The Meaning of Ists

What's the difference between Obama's anti-terrorism policies and Bush's?


One of the Bush administration's most pernicious legacies is the never-ending War on Terrorism, a perpetual state of emergency that supposedly authorizes the president to break the law, abridge civil liberties, and ignore due process, all under a cloak of secrecy. Last week former Vice President Dick Cheney accused the Obama administration of forsaking Bush's War on Terrorism. If only it were true.

After watching the official reaction to the failed Christmas Day bombing of Northwest Flight 253 from Amsterdam to Detroit, Cheney complained that "President Obama is trying to pretend we are not at war." In addition to Obama's "low-key response" to Umar Farouk Abdulmutallab's fizzled underwear bomb, Cheney cited the administration's plans to close the military prison at Guantanamo Bay, release some detainees held there, and try suspected terrorists in federal court. "We are at war," Cheney insisted, "and when President Obama pretends we aren't, it makes us less safe."

If Obama is pretending we are not at war, he is not doing a very good job of it. "Our nation is at war against a far-reaching network of violence and hatred," he declared in his inaugural address. "I don't think there's any question but that we are at war" with terrorists, his attorney general, Eric Holder, said at his confirmation hearing that same month. "We are indeed at war with Al Qaeda and its affiliates," Obama said in May. "As the president has made clear," his chief counterterrorism adviser, John Brennan, said in August, "we are at war with Al Qaeda."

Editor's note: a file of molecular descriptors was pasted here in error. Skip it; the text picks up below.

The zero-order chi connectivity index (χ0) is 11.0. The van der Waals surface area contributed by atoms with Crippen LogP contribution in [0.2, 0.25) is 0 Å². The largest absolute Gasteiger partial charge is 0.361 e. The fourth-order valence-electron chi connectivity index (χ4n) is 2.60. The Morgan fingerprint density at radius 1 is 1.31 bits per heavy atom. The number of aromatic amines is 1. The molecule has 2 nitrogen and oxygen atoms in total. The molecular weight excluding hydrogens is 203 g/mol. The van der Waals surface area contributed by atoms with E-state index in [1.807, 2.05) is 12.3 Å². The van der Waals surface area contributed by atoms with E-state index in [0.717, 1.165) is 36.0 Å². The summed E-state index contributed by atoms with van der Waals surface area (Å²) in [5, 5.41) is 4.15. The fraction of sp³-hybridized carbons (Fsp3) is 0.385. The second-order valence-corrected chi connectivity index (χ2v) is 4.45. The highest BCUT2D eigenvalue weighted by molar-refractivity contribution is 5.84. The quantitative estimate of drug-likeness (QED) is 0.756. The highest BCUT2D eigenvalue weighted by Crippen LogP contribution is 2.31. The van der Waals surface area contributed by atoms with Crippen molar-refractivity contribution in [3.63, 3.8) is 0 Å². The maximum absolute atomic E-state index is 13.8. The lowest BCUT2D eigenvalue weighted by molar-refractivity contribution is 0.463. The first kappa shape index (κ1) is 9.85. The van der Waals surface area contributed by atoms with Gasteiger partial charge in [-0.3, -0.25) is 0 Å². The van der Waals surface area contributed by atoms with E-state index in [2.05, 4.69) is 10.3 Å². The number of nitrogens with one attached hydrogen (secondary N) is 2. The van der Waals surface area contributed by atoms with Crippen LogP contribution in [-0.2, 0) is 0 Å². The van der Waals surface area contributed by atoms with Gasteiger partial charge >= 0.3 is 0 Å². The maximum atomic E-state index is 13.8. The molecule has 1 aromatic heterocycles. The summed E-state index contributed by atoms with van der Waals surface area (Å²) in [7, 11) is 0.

It's true that Obama prefers to say we are at war with terrorists rather than terrorism, because, as Brennan put it, "you can never fully defeat a tactic like terrorism any more than you can defeat the tactic of war itself." But since Al Qaeda and its allies won't be signing an instrument of surrender anytime in the foreseeable future, the implications are similar.

Nor does there seem to be much difference between Bush and Obama in terms of the policies said to be justified by this permanent war. The closing of Guantanamo, which was supposed to happen this month but has been delayed until next year at the earliest, is by the Obama administration's own account a symbolic move, aimed at removing a conspicuous "recruiting tool" for Al Qaeda. But the policy that Guantanamo represents will continue.

Under the Bush administration, detainees were either released, tried in civilian court, tried by military tribunals, or held indefinitely without trial, depending on the president's whim. Under the Obama administration, detainees will either be released, tried in civilian court, tried by military tribunals, or held indefinitely without trial, depending on the president's whim. Furthermore, Obama reserves the right to keep detainees locked up even if they are acquitted, an option that makes you wonder why he bothers with trials at all.

Obama and Bush are also of one mind when it comes to the necessity and propriety of shipping detainees off to cooperating countries that may have fewer compunctions about torture and of listening to Americans' phone calls and reading their email without a warrant. They likewise agree that national security requires the suppression of lawsuits aimed at holding the government accountable for violating people's rights in the name of the War on Terrorism—excuse me, the War on Terrorists.

Cheney not only exaggerates the differences between his former boss's anti-terrorism policies and Obama's; he puts way too much faith in the power of martial rhetoric to stop bombs from going off. In the case that provoked his tirade, as with the September 11 attacks, it was the government's failure to connect crucial pieces of information that prevented the attacker from receiving the scrutiny he should have.

"We need to…make sure we can put those pieces together," Brennan said on Sunday, "so that we take every step possible to prevent these individuals from getting on planes." Does such competence require a declaration of war?

Jacob Sullum is a senior editor at Reason and a nationally syndicated columnist.

© Copyright 2010 by Creators Syndicate Inc.